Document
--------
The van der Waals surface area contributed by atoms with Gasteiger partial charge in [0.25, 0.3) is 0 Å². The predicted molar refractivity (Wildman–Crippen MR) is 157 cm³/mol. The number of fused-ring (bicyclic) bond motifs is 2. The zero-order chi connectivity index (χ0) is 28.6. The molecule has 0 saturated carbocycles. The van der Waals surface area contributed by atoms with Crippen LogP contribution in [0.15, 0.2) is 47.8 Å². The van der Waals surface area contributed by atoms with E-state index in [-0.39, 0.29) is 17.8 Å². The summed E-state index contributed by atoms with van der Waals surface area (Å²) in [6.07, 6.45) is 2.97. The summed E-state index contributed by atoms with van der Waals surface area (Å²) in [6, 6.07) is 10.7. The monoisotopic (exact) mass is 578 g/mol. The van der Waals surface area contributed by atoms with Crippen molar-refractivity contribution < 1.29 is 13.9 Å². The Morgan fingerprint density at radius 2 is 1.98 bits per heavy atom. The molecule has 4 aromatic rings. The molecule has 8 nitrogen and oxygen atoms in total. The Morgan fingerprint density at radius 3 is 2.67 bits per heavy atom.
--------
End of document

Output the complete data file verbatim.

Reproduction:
The van der Waals surface area contributed by atoms with Gasteiger partial charge in [0.25, 0.3) is 0 Å². The predicted molar refractivity (Wildman–Crippen MR) is 157 cm³/mol. The number of fused-ring (bicyclic) bond motifs is 2. The zero-order chi connectivity index (χ0) is 28.6. The molecule has 0 saturated carbocycles. The van der Waals surface area contributed by atoms with Crippen LogP contribution in [0.15, 0.2) is 47.8 Å². The van der Waals surface area contributed by atoms with E-state index in [-0.39, 0.29) is 17.8 Å². The summed E-state index contributed by atoms with van der Waals surface area (Å²) in [6.07, 6.45) is 2.97. The summed E-state index contributed by atoms with van der Waals surface area (Å²) in [6, 6.07) is 10.7. The monoisotopic (exact) mass is 578 g/mol. The van der Waals surface area contributed by atoms with Crippen molar-refractivity contribution < 1.29 is 13.9 Å². The Morgan fingerprint density at radius 2 is 1.98 bits per heavy atom. The molecule has 4 aromatic rings. The molecule has 8 nitrogen and oxygen atoms in total. The Morgan fingerprint density at radius 3 is 2.67 bits per heavy atom.